CALLING themselves Pegida, or “patriotic Europeans against the Islamisation of the Occident”, since October they have marched through Dresden every Monday. Their numbers are growing: on December 15th 15,000 protested. Their slogans of xenophobic paranoia (“No sharia in Europe!”) seem bizarre in Saxony, where only 2% of the population is foreign and fewer than 1% are Muslim.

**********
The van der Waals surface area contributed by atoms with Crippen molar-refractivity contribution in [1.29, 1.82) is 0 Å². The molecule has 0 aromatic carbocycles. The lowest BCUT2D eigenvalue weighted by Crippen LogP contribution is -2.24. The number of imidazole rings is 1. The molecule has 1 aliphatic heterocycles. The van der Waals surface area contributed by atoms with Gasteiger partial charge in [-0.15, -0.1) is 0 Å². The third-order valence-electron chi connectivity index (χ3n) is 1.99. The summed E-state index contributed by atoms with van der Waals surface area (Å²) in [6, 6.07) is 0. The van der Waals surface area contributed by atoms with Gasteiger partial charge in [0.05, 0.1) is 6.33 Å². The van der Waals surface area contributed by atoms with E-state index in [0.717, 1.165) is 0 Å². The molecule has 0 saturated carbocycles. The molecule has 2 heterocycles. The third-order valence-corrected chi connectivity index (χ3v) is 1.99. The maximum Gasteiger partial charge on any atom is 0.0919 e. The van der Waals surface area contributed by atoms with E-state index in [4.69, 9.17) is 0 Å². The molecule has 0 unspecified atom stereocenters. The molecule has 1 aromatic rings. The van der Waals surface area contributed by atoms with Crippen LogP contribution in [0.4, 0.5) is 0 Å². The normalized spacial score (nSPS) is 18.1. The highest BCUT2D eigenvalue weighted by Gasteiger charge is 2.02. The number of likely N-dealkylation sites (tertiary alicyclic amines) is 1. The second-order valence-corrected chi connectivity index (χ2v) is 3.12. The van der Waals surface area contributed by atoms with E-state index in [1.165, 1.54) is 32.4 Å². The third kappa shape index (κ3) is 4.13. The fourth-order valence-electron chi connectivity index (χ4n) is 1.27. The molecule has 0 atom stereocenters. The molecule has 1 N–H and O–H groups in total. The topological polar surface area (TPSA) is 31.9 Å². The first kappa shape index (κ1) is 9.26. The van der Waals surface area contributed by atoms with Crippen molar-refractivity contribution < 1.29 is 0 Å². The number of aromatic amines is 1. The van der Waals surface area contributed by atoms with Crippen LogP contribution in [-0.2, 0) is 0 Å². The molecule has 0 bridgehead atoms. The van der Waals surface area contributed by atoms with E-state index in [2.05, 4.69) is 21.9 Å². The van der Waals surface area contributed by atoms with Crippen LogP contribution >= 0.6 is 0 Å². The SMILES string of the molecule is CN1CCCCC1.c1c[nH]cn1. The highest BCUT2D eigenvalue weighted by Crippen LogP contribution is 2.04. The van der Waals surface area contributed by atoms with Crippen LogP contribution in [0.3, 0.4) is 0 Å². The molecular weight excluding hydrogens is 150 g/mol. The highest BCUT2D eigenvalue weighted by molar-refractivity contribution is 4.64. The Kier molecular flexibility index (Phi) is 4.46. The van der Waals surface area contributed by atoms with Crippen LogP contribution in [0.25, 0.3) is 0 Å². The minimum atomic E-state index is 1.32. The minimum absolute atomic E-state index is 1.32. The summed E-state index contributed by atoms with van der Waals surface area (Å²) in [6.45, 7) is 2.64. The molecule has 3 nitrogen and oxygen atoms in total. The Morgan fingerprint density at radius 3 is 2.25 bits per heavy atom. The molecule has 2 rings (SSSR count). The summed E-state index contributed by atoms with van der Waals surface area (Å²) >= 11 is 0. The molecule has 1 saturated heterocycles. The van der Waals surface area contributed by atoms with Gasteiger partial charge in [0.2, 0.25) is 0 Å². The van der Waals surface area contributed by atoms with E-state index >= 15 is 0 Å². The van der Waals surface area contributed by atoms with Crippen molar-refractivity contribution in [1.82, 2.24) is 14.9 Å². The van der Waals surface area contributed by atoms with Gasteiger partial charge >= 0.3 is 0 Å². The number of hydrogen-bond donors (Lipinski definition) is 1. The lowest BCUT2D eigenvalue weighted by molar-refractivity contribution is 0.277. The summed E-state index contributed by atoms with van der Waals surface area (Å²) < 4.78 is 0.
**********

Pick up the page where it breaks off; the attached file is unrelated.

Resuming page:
Germany remains a tolerant place, one reason why some 465,000 migrants arrived last year, making it the world’s second most popular destination after America. But Pegida is a reminder that many, especially in eastern Germany, harbour resentments that can be exploited. “We are the people,” the marchers in Dresden shouted. It was the phrase East Germans used in 1989 in protest against their communist overlords. To outsiders, the cry now sounds chilling.This is not new to Germany, of course. I blogged about German xenophobia (aimed specifically at immigrants from Turkey) more than four years ago. Religion is always an issue. We only have to think back to the backlash against eastern and southern European immigrants to the U.S. in the late 19th and early 20h centuries who were predominantly Catholic--from Ireland and Italy, in particular. This led to the country's very restrictive immigration laws between 1929 and 1965. Indeed, when John F. Kennedy ran for President, there were people who were convinced that a Catholic could not and should not be President, for fear that he would answer to the Pope, not to the American public. You might say to yourself, well, we're beyond that, but on the other hand, JFK is the only Catholic president that the US has ever had.